LAYTON — Jeremy Jones reached the point in his life a few years ago where he had to make a decision.
Was he going to continue as a basketball coach at Northwestern Oklahoma State University, or was he going to make a turn down a different avenue?
It turns out the grind of college recruiting and constant travel helped make that decision for him.
“There’s times I was gone for a month-and-a-half without seeing my kids. So I’d come home and my youngest didn’t even know who I was,” Jones said. “OK, everybody has that time in their life where they have to make a decision: Money and this? Or family?”
Bags packed, Jones went to Malad, Idaho — he has family there — and coached girls basketball at Malad High for three seasons before coming to Layton Christian Academy in advance of the 2019-20 school year.
With a mostly new roster composed mostly of international students, a new coach and a new way of doing things, LCA had the best turnaround season of any prep basketball team in Weber, Davis or Box Elder counties.
The Eagles went from an 8-15 record in 2018-19 to a 19-5 record in 2019-20 — with a perfect 12-0 mark in Region 17.
Jones is the 2020 All-Area Girls Basketball Coach of the Year.
Jones isn’t unfamiliar to LCA or Northern Utah. He attended Weber State, briefly helped out as a student assistant when Joe Cravens was the men’s basketball coach and previously coached at LCA as an assistant under boys basketball coach Bobby Porter.
Jones spent eight years at the college ranks at Northwestern Oklahoma State, a Division II school in Alva, Oklahoma, about 150 miles northwest of Oklahoma City.
One thing the college game did prepare him for was for the unique roster makeup at LCA, which has mostly international students.
The girls basketball team had players from Rwanda, Chile, Spain, Vietnam and “a couple Americans,” meaning there was a big emphasis on bringing players from different countries and cultures together as one team.
In theory, it’s not much different from the college level, where roster fluidity and geographical variation are the norm.
“Did we have some deficiencies because of it? Absolutely. With only having one senior and having everybody back (next season), now they understand what is expected and stuff like that. For the most part, I was just blessed with kids that were wanting to play some basketball,” Jones said.
If the Eagles had a standout player, it was sophomore point guard Patricia “Patty” Ramirez, who averaged 21 points and 3.9 steals per game, shot 46.6% from the field and was one of the top scorers in the state.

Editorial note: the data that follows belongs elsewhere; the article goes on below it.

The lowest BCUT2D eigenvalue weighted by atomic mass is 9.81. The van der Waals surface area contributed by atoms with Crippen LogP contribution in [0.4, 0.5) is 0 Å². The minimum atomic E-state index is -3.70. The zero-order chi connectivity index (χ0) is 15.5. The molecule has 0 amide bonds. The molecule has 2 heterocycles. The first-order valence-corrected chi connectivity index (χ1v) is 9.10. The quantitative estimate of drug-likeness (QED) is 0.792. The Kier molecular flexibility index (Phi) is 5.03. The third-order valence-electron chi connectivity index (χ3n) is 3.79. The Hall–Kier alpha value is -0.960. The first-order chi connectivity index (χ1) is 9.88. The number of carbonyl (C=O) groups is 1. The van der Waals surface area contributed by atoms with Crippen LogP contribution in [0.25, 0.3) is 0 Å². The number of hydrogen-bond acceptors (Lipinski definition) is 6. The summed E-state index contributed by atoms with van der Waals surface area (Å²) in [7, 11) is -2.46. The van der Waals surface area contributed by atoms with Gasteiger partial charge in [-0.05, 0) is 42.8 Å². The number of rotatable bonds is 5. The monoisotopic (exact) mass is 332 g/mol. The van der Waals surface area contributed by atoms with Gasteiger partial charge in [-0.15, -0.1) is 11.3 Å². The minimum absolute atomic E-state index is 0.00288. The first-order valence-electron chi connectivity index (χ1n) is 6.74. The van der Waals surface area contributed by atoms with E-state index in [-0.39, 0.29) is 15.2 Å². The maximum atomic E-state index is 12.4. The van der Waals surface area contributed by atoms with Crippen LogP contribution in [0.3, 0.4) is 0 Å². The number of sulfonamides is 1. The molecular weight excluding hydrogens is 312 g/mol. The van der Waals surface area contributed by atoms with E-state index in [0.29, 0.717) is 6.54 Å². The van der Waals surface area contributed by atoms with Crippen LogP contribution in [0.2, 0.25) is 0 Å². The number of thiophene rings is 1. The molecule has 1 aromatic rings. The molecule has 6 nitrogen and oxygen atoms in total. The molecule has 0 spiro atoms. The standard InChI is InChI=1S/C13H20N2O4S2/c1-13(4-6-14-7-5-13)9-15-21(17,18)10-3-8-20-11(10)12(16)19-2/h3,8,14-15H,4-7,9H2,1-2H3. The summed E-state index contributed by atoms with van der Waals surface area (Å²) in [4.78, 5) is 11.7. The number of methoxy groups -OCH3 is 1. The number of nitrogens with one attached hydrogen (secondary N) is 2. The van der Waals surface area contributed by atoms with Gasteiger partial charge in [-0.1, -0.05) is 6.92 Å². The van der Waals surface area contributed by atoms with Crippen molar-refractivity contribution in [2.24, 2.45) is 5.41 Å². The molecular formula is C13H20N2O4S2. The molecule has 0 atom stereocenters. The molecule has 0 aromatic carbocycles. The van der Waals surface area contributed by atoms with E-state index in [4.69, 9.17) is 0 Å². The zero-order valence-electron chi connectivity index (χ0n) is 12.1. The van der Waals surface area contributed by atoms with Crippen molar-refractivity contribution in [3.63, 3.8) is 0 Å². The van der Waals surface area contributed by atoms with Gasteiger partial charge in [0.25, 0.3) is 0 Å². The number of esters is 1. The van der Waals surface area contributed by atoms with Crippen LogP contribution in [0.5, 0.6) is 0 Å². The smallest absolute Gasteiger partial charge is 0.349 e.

Ramirez had 11 games of 20-plus points, including 32 in a nine-point win over Park City and 40 points in a region win against Rockwell.
Jones was excited about the challenge of the LCA job and bringing together a mostly international group of players. In particular, there was a lot of focus on helping players adjust to the pace of the American style of basketball.
“I knew that international basketball is sped-up, it’s a little different in the United States. I knew that was going to be our biggest challenge was slowing down. Like Patty, slowing her down to where — ‘Hey this is a good shot, but we can get this shot that you took five passes into our offense, instead of coming down and shooting that right off the bat,’” Jones said.
In particular, the Eagles made waves for their defense that allowed just 30.1 points per game this season despite going only six or seven players deep most games, according to Jones.
They were aggressive defenders and tried to force drives to the baseline to avoid the drive-and-kick scenarios that are more common now.
If a drive did come down the middle, 6-foot-5 post player Celine Murkura averaged 4.1 blocks per game.
“First year, if you play defense, you play hard, you’re going to win some games. Then you can start adding things your second and third (year),” Jones said.
LCA started the season 8-0, but the game that told Jones the Eagles had a chance to be really good came in their third region game of the season, at Waterford.
The Eagles led by 31 after three quarters and won by 18 on the road against the team that would eventually finish second in Region 17, with its only region losses against LCA.
The Eagles were seeded fifth in the 2A state playoffs, then the sparkling season came to a quick end against No. 12 Duchesne in the second round at Snow College.
“Eyes were big, they were scared for the playoffs. I’m going to be mad about that game until next year,” Jones said.
LCA’s normally talkative locker room was dead quiet before the game, Jones said. The team simply hadn’t been in an environment such as that before.
The Eagles were within eight points at halftime, then got outscored 27-12 after halftime and lost 58-35.
For the most part, the private schools got pasted in the 2A tournament: St. Joseph lost at home in the first round by 32 points to a lower seed, and both Waterford and Rowland Hall lost by double digits to lower seeds in the second round.
Jones thought he and his team needed to prepare better.
“Coach K said the way you get your kids to not be scared at tournament time is preparation and our first year not being real deep, practices at that time of year are really important,” Jones said.
He also said the team’s schedule did it no favors.
LCA’s season had scorelines such as 72-20, 60-19, 58-4, 94-19, 68-6, 84-16 and 79-19.
Sure, it shows how much better the Eagles were against most of their schedule, but when only four regular-season games were decided by 10 or less points, teams in general don’t get as much crunch-time experience.
Jones misses the college level and, someday, he says he wants to go back that route, but his youngest daughter is 1 1/2 years old, so he thinks it’ll be awhile before he considers it.
That said, the team’s five top scorers were juniors and sophomores, so if things return to normal by the start of the 2020-21 school year, there’s a lot for Jones to be excited about.